I Rode a Walrus to School Today

Nearly every child tells a little fib or a whopper of a lie at some point in their growing up years. If your little one decides to attempt to deceive you, don’t panic! It is pretty normal.  There are a few reasons kids sometimes avoid the truth and they tend to evolve through various phases of development.

  • The “IT WASN’T ME” lie: This is a simple strategy to stay out of trouble and is used by nearly every age of children. I didn’t sneak the last cookie. I didn’t break the vase. I certainly didn’t pull my sister’s hair.
  • The “AVOID IT” lie: This is all about avoiding a task that is unpleasant or interrupts a child’s preferred activity. When your child she already brushed her teeth, your toddler says that he doesn’t need a diaper change or your tween claims to have no homework, you may be up against this one.
  • The “WILDLY EXCITING” lie: This is where riding a walrus to school comes in. Preschoolers and toddlers tend to have a complicated relationship with fantasy and reality. They tell stories as though they actually happened and are shocked when others don’t appreciate their beautiful imagination.
  • The “TRYING TO BE KIND” lie. My daughter once told me how much she loved the new dress I bought for her yet she never seemed to pull it out of the closet. One Sunday morning she finally came clean and confessed that she hated the dress but didn’t want to hurt my feelings.

The obvious next question becomes: What do we do about it?

  • Don’t overreact. Lies are a completely normal part of development. That doesn’t mean you have to let them happen but becoming extremely emotional won’t help.
  • Look at the big picture. Figure out why the child is lying. This sets the stage for a good conversation about truth. Take the learning opportunity to help your child grow. Some starters: “I know you don’t want to stop playing but it isn’t healthy to wear a stinky diaper so first we will change you, then you can play again.” “It is fun to tell stories about animals and adventures but it is important to start by saying that the story is for fun and didn’t happen in real life.” “I know you told me you didn’t break the vase because you didn’t want me to be upset with you or to have consequences but it is better to be honest.” “I am thankful that you have such a kind heart that you didn’t want me to feel sad about the dress but I want you to know you can always tell me the truth.” “You said you didn’t have homework on Tuesday but then I noticed that you got a zero on an assignment. Please be honest in the future. When you lie about things, it makes it hard for me to trust you. Can you tell me why you weren’t honest about that?” (This could even open a conversation about the homework being too difficult.)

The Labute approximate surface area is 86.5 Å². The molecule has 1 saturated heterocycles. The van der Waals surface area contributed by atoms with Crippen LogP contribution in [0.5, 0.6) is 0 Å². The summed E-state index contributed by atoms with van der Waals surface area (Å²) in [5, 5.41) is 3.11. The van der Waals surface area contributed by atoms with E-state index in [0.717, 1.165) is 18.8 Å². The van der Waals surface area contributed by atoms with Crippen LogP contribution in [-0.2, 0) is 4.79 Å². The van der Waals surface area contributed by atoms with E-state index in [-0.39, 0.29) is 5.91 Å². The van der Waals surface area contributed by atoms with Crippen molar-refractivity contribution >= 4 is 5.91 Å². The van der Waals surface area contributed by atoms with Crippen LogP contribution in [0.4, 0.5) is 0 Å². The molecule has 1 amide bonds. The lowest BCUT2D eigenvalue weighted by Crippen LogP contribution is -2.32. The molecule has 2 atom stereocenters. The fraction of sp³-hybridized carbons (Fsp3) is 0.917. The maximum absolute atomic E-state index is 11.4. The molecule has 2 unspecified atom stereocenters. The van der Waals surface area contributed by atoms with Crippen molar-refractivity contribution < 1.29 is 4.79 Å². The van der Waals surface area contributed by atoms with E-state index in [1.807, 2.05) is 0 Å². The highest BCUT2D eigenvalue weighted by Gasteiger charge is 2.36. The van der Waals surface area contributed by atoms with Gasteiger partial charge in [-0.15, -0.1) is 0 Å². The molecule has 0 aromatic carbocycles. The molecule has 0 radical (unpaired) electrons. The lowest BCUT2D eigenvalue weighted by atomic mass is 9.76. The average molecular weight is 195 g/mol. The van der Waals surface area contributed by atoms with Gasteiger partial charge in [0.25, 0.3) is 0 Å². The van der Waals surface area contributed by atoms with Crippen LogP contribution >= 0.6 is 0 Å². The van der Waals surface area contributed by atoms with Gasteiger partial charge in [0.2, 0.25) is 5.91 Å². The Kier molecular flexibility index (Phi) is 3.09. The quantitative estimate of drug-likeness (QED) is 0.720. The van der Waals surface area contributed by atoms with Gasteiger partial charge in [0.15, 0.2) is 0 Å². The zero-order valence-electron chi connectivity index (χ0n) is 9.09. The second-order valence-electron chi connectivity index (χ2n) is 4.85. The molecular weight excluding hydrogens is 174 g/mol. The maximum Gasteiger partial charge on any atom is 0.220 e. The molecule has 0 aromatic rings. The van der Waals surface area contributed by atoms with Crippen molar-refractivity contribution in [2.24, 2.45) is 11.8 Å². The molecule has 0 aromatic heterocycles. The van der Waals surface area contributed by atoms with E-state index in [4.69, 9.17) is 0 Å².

• Set a good example. When you have opportunities to be honest to and in front of your child, take advantage of the situation. Let your child see you tell the truth, even when it is difficult or inconvenient. More importantly, talk about it. If you make a mistake, talk about that too. We are teaching our children how to become healthy and honest adults.

I hope you have a great day. Honestly, I do!

Heather DeWit, Director of Childcare and Education Services

For your entertainment, I’ve got a video of my own little fibber. My youngest got into my lipstick when she was a toddler and when asked what was on her face she claimed, “nothing.” If you have a toddler that isn’t always honest, please don’t worry. My little fibber is a very honest elementary sweetie now (until the next phase that is!)

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